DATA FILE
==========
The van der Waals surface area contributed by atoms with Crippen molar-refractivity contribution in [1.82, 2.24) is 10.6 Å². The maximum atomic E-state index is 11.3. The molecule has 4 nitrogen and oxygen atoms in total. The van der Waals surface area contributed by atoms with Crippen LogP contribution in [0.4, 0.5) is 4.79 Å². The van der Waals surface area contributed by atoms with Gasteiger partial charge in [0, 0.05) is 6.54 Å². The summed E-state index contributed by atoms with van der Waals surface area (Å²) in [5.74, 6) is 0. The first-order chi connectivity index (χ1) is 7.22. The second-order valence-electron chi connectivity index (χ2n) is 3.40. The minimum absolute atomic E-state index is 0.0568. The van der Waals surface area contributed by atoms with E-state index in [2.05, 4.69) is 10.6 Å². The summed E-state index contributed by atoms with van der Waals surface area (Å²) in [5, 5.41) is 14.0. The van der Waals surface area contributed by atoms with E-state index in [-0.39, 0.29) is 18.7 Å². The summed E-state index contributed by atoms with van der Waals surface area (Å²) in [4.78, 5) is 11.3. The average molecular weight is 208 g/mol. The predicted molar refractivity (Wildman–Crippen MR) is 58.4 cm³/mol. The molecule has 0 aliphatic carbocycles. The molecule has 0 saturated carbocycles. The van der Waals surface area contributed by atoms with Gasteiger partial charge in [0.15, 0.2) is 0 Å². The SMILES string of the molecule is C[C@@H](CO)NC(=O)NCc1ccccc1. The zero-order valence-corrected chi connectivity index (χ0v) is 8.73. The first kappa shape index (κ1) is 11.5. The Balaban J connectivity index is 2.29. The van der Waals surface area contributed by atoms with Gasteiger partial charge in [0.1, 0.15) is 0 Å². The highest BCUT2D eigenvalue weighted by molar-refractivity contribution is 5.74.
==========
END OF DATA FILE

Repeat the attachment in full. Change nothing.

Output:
The van der Waals surface area contributed by atoms with Crippen molar-refractivity contribution in [1.82, 2.24) is 10.6 Å². The maximum atomic E-state index is 11.3. The molecule has 4 nitrogen and oxygen atoms in total. The van der Waals surface area contributed by atoms with Crippen LogP contribution in [0.4, 0.5) is 4.79 Å². The van der Waals surface area contributed by atoms with Gasteiger partial charge in [0, 0.05) is 6.54 Å². The summed E-state index contributed by atoms with van der Waals surface area (Å²) in [5.74, 6) is 0. The first-order chi connectivity index (χ1) is 7.22. The second-order valence-electron chi connectivity index (χ2n) is 3.40. The minimum absolute atomic E-state index is 0.0568. The van der Waals surface area contributed by atoms with E-state index in [2.05, 4.69) is 10.6 Å². The summed E-state index contributed by atoms with van der Waals surface area (Å²) in [5, 5.41) is 14.0. The van der Waals surface area contributed by atoms with E-state index in [-0.39, 0.29) is 18.7 Å². The summed E-state index contributed by atoms with van der Waals surface area (Å²) in [4.78, 5) is 11.3. The average molecular weight is 208 g/mol. The predicted molar refractivity (Wildman–Crippen MR) is 58.4 cm³/mol. The molecule has 0 aliphatic carbocycles. The molecule has 0 saturated carbocycles. The van der Waals surface area contributed by atoms with Gasteiger partial charge in [0.15, 0.2) is 0 Å². The SMILES string of the molecule is C[C@@H](CO)NC(=O)NCc1ccccc1. The zero-order valence-corrected chi connectivity index (χ0v) is 8.73. The first kappa shape index (κ1) is 11.5. The Balaban J connectivity index is 2.29. The van der Waals surface area contributed by atoms with Gasteiger partial charge in [0.1, 0.15) is 0 Å². The highest BCUT2D eigenvalue weighted by molar-refractivity contribution is 5.74.